The combined research efforts of various scientific disciplines have resulted in the development of a disease progression model for breast cancer (See Figure 1) and include a continuum of lesions through to invasive carcinoma and eventually metastatic disease [30, 48, 67, 68]. For decades, it was thought that metastatic dissemination occurred as a final step in cancer and was the responsibility of genetic changes of malignant cells in the primary tumor [69]. In 2008, Husemann et al, used transgenic mice to show systemic dissemination (specifically to lungs and bone marrow) of mammary tissue derived premalignant cells prior to the emergence of mammary tumors [70]. Additionally, this research reported that systemic dissemination of tumor cells can occur in pre-invasive stages of tumor progression as observed in female patients with ductal carcinoma in situ. A complementary accumulation of evidence supports the evolution of an early dissemination model, where malignant cells outside the primary lesion can also migrate to distal sites (such as lung and bone marrow) and cause tumors via various genetic programs [54, 71, 72]. Such a model is inclusive to “self-seeding”, the term coined when cancer cells not only seeds regional (lymph nodes) and distant sites but also fuel the growth of the original tumor itself [73].

Figure 1.

(Tobin, GA, 2011) Physiological Aspects of Disease Progression in Breast Cancer: The development of breast cancer has been proposed as a multi-step process. The most deadly aspect of breast cancer is metastasis and involves a cascade of reactions. Although the molecular mechanisms underlying this process are not fully understood, any disruption along the cascade could arrest disease progression.

Thus, breast cancer is not a single disease, but rather an assortment of diseases with diverse characteristics and clinical outcomes which will likely always require a variety and/or combination of treatments or alternatively, a broad spectrum application. Combine this with the fact that, despite major advances in our understanding of the biology of cancer, further research is required to improve our understanding of tumor establishment, progression and dissemination - the principal cause of mortality. Then, our goal in breast cancer research regarding treatment would be to identify novel therapies and maximize, based on our current understanding of the disease, the use of such in preventing and treating as many aspects of the disease as possible.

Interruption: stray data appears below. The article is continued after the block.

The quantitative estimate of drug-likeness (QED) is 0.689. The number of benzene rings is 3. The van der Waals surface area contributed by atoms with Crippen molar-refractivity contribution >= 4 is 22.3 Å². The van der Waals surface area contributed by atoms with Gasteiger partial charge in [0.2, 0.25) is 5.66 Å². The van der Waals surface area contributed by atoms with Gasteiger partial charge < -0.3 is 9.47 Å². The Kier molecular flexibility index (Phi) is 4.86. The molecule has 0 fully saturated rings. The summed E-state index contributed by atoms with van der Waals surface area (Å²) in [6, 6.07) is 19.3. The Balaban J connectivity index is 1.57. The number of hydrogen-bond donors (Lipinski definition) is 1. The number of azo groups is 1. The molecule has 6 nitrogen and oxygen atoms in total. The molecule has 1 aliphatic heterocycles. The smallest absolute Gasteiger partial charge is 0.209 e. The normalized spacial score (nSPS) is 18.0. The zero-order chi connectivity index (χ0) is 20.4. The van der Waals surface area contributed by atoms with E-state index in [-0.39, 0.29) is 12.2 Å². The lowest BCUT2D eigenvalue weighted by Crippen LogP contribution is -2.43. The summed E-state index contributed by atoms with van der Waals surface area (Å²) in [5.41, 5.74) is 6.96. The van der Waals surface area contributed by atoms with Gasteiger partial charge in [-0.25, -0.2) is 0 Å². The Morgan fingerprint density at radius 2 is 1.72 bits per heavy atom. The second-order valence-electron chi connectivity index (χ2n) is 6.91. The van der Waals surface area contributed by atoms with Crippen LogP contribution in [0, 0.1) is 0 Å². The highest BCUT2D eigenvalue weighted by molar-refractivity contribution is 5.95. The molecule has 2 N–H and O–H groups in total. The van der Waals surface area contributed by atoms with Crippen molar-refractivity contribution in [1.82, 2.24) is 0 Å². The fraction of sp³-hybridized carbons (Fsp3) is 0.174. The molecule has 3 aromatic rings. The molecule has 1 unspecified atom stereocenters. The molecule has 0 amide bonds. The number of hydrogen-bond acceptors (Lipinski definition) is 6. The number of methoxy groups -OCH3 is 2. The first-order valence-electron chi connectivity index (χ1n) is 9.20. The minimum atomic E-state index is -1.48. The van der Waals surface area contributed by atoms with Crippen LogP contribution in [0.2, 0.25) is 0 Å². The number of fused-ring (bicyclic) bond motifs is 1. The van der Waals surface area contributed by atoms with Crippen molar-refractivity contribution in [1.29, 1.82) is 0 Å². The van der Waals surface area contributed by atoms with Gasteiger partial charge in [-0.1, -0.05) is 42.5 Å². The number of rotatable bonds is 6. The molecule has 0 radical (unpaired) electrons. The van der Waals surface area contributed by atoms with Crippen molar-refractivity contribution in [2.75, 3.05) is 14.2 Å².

5. Molecular and endocrine controls

5.1. BRCA and other gene expression signatures associated with increased risk of breast cancer

Less time, low cost and new sequencing technologies are all accomplishments that yield impact on molecular biomedical research. Recently, for example, such advances (combined with some prospective epidemiology studies) have allowed researchers to compare the DNA from healthy breast tissue, initial tumor cells and then cells obtained nine years later when the breast cancer had metastasized [74]. The 32 DNA mutations reported in the metastasized cells are a prime example of how technological advances can serve to provide us with ample data regarding gene expression that may offer insights into the progression of breast cancer disease. However, consider that gene expression profiling / signatures of primary breast tumors can only be used as a predictor of susceptibility or disease progression in breast cancer, particularly metastasis. Currently, it is not possible to accurately predict the risk of metastasis or prevent it. As a result, more than ½ of the patients treated with adjuvant chemotherapy are needlessly exposed to harmful side effects [5]. This presents another compelling reason to further study drug targets that are specific to, and have potential for, treatment in metastatic breast cancer.